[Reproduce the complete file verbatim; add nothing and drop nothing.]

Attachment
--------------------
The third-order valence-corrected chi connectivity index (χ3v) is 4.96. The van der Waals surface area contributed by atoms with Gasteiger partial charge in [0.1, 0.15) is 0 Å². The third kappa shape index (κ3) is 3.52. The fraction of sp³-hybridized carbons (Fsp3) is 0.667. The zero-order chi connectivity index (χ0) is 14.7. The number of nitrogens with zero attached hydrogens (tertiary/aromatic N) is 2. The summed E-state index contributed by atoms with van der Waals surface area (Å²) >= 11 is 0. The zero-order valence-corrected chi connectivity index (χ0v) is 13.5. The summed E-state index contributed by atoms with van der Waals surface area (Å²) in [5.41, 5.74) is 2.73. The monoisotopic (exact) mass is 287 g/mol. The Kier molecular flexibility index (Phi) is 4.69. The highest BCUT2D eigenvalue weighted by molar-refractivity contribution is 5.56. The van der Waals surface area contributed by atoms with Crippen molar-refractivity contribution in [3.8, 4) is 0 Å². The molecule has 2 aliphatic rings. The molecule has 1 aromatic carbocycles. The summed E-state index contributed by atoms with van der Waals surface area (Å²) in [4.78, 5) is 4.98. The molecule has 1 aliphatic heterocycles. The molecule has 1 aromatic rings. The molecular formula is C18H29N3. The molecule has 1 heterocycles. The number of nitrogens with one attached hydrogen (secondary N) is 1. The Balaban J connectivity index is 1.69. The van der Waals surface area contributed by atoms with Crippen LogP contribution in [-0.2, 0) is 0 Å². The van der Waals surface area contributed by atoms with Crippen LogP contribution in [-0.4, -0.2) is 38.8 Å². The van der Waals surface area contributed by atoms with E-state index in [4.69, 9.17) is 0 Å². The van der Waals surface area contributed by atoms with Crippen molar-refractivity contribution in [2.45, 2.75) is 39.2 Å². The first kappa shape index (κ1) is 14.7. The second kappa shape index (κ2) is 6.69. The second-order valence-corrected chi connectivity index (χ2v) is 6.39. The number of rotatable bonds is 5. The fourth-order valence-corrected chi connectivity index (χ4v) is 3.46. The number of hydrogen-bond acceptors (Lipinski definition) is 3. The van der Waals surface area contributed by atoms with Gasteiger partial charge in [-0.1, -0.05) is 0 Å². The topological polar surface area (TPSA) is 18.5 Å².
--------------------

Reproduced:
The third-order valence-corrected chi connectivity index (χ3v) is 4.96. The van der Waals surface area contributed by atoms with Gasteiger partial charge in [0.1, 0.15) is 0 Å². The third kappa shape index (κ3) is 3.52. The fraction of sp³-hybridized carbons (Fsp3) is 0.667. The zero-order chi connectivity index (χ0) is 14.7. The number of nitrogens with zero attached hydrogens (tertiary/aromatic N) is 2. The summed E-state index contributed by atoms with van der Waals surface area (Å²) >= 11 is 0. The zero-order valence-corrected chi connectivity index (χ0v) is 13.5. The summed E-state index contributed by atoms with van der Waals surface area (Å²) in [5.41, 5.74) is 2.73. The monoisotopic (exact) mass is 287 g/mol. The Kier molecular flexibility index (Phi) is 4.69. The highest BCUT2D eigenvalue weighted by molar-refractivity contribution is 5.56. The van der Waals surface area contributed by atoms with Crippen molar-refractivity contribution in [3.8, 4) is 0 Å². The molecule has 2 aliphatic rings. The molecule has 1 aromatic carbocycles. The summed E-state index contributed by atoms with van der Waals surface area (Å²) in [4.78, 5) is 4.98. The molecule has 1 aliphatic heterocycles. The molecule has 1 aromatic rings. The molecular formula is C18H29N3. The molecule has 1 heterocycles. The number of nitrogens with one attached hydrogen (secondary N) is 1. The Balaban J connectivity index is 1.69. The van der Waals surface area contributed by atoms with Crippen LogP contribution in [-0.2, 0) is 0 Å². The van der Waals surface area contributed by atoms with Crippen LogP contribution in [-0.4, -0.2) is 38.8 Å². The van der Waals surface area contributed by atoms with E-state index in [4.69, 9.17) is 0 Å². The van der Waals surface area contributed by atoms with Crippen molar-refractivity contribution in [2.45, 2.75) is 39.2 Å². The first kappa shape index (κ1) is 14.7. The second kappa shape index (κ2) is 6.69. The second-order valence-corrected chi connectivity index (χ2v) is 6.39. The number of rotatable bonds is 5. The fourth-order valence-corrected chi connectivity index (χ4v) is 3.46. The number of hydrogen-bond acceptors (Lipinski definition) is 3. The van der Waals surface area contributed by atoms with Gasteiger partial charge in [-0.1, -0.05) is 0 Å². The topological polar surface area (TPSA) is 18.5 Å².